I have alluded to silvopasture before, but I never really explained it. It is basically a fancy word describing the practice of raising trees in a pasture. It falls under the general heading of agroforestry, which is the combining of agriculture with forestry. Silvopasture differs from most forms of agroforestry because the “crop,” at least initially, are the animals. Most agroforestry systems are basically growing rows of trees with rectangular blocks for various field crops (corn, wheat, soybeans) or hay in between. I think agroforestry is really an improvement ecologically speaking over just an open field growing an annual crop. Trees provide many benefits to field crops. They act as a windbreak and help prevent erosion, which are the two primary benefits, but they also will provide their own valuable crop in time. If nut trees are grown, they provide nuts, but also hardwood trees can be grown for their saw/veneer logs or various pines can be grown for pulpwood, and many kinds of trees can be grown for fence posts.
I happen to think that pasture is a more ideal partner for trees, however, and for a few reasons. The primary reason is that trees are going to cast shade. Historically this is why trees have not been grown with field crops, which all suffer shade poorly. Interestingly, low growing C3 pasture plants, like Kentucky Bluegrass and Ryegrass and White clover hardly suffer a little shade at all (years of working on golf courses taught me this, the rough always grows better than the fairway). Time and time again studies have demonstrated that they grow just as well or better under light shade. And this stands to reason since C3 plants can hardly make use of all that sunlight because C02 fixation and moisture availability limits their photosynthesis. C4 plants (like corn, Sorghum, Sudangrass, Teffgrass, Johnshongrass) are not so nearly as limited, so they can make use of all that sunlight and grow like crazy. They do suffer shade. Another reason I think pasture is better is because it isn’t tilled. Most field crops involve some amount tillage, and that will damage the feeder roots of most trees. Another reason is that pasture usually has less machinery moving about in it. I do practice haymaking in my pastures, usually once a year, but this pales in comparison to a regular hayfield with 3-5 cuts or a field crop with its planting, sometimes multiple sprayings, and harvesting. Negotiating trees is simply a pain—anything to reduce so much the better. Any my final reason for preferring pasture is that I am convinced that all grazing animals need some shade. There are only two ways to provide shade: trees or something bought or built. Something bought or built costs me time and money. I think portable shade canopies that I see advertised are pretty silly. And no shade shelter provides a potential crop (it only depreciates/deteriorates), fertilizes the pasture with leaves, or provides anywhere near as effective as a windbreak.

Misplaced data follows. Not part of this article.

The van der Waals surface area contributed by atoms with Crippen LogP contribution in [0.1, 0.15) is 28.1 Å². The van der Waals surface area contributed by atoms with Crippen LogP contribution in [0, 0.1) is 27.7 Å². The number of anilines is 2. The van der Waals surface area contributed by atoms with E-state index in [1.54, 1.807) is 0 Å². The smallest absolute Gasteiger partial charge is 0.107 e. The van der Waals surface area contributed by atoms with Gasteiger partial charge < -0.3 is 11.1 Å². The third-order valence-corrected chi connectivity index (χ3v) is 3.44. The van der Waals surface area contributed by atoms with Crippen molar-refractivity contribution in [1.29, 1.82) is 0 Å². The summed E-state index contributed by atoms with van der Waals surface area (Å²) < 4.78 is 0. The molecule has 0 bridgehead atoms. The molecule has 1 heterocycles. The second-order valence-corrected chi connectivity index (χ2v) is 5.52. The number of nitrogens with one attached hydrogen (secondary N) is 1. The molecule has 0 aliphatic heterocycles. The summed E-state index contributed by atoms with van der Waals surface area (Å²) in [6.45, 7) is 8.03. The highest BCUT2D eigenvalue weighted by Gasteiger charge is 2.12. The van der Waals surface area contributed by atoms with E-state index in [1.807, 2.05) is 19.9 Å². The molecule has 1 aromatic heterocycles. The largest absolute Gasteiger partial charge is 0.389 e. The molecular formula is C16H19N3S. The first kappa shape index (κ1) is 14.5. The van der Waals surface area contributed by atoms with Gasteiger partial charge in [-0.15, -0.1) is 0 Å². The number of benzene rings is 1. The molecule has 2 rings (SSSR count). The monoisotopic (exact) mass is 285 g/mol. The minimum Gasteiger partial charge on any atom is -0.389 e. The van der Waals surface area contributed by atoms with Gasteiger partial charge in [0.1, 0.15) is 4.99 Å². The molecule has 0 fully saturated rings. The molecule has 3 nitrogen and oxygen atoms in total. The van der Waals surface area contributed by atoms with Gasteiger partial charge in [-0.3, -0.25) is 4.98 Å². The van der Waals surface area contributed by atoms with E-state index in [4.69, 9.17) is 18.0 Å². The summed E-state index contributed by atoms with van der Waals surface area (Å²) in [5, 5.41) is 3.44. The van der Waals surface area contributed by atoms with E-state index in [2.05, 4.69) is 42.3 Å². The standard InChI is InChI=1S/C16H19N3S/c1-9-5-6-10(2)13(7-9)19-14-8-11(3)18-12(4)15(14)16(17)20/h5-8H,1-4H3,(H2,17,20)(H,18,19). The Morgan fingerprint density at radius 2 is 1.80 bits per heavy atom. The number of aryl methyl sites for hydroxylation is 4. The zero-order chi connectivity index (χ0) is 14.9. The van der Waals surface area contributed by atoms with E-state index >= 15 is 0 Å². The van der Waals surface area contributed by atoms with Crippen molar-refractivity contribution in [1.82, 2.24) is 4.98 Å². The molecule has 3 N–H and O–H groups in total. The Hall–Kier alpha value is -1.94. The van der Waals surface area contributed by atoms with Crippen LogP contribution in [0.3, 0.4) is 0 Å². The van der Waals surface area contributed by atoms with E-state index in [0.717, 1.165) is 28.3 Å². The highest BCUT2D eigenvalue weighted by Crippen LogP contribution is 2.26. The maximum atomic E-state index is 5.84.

When I bought my farm it was a cornfield for about a decade. Not a tree on it. Only the weeds that afflict cornfields. I didn’t know it at the time, but I did have a little Red Cedar struggling to survive which I featured in an earlier post. After 2 seasons I did get it into an emerging pasture. And now I have planted some 500+ trees on the five or so acres. I planted them in perfectly straight North-South rows (to optimize shading patterns). I planted them in an orderly manner so I can mow easily around them and keep them identified. I planted valuable trees. And I planted them in a way to accommodate a rotational grazing scheme. I may just live to see the fruits of this labor, as I am in my early thirties now, but I may not. Somebody will, I hope, as long as someone doesn’t plow it all up and plant corn again!